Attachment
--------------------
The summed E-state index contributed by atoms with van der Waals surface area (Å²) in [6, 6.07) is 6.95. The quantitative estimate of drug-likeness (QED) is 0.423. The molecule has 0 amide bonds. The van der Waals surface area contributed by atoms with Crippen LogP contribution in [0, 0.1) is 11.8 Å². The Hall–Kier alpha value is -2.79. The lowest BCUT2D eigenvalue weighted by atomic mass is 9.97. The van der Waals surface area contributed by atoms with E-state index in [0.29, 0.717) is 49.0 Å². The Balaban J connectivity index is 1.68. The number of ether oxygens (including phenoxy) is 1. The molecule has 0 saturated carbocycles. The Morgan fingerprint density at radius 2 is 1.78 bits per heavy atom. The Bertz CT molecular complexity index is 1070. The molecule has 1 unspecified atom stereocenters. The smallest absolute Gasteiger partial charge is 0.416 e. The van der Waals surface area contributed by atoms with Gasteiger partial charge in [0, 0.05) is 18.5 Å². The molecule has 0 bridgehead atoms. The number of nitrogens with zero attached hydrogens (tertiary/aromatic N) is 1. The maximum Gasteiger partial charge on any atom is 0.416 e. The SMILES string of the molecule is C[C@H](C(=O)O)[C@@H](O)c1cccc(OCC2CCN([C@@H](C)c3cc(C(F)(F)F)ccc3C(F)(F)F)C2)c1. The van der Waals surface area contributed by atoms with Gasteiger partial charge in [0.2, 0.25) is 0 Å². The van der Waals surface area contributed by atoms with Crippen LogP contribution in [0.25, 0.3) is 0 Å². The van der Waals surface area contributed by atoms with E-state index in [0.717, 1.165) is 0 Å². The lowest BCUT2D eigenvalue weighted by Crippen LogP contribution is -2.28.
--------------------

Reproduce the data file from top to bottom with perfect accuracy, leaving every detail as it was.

The summed E-state index contributed by atoms with van der Waals surface area (Å²) in [6, 6.07) is 6.95. The quantitative estimate of drug-likeness (QED) is 0.423. The molecule has 0 amide bonds. The van der Waals surface area contributed by atoms with Crippen LogP contribution in [0, 0.1) is 11.8 Å². The Hall–Kier alpha value is -2.79. The lowest BCUT2D eigenvalue weighted by atomic mass is 9.97. The van der Waals surface area contributed by atoms with E-state index in [0.29, 0.717) is 49.0 Å². The Balaban J connectivity index is 1.68. The number of ether oxygens (including phenoxy) is 1. The molecule has 0 saturated carbocycles. The Morgan fingerprint density at radius 2 is 1.78 bits per heavy atom. The Bertz CT molecular complexity index is 1070. The molecule has 1 unspecified atom stereocenters. The smallest absolute Gasteiger partial charge is 0.416 e. The van der Waals surface area contributed by atoms with Gasteiger partial charge in [0, 0.05) is 18.5 Å². The molecule has 0 bridgehead atoms. The number of nitrogens with zero attached hydrogens (tertiary/aromatic N) is 1. The maximum Gasteiger partial charge on any atom is 0.416 e. The SMILES string of the molecule is C[C@H](C(=O)O)[C@@H](O)c1cccc(OCC2CCN([C@@H](C)c3cc(C(F)(F)F)ccc3C(F)(F)F)C2)c1. The van der Waals surface area contributed by atoms with Gasteiger partial charge in [0.2, 0.25) is 0 Å². The van der Waals surface area contributed by atoms with Crippen LogP contribution in [0.25, 0.3) is 0 Å². The van der Waals surface area contributed by atoms with E-state index in [0.717, 1.165) is 0 Å². The lowest BCUT2D eigenvalue weighted by Crippen LogP contribution is -2.28.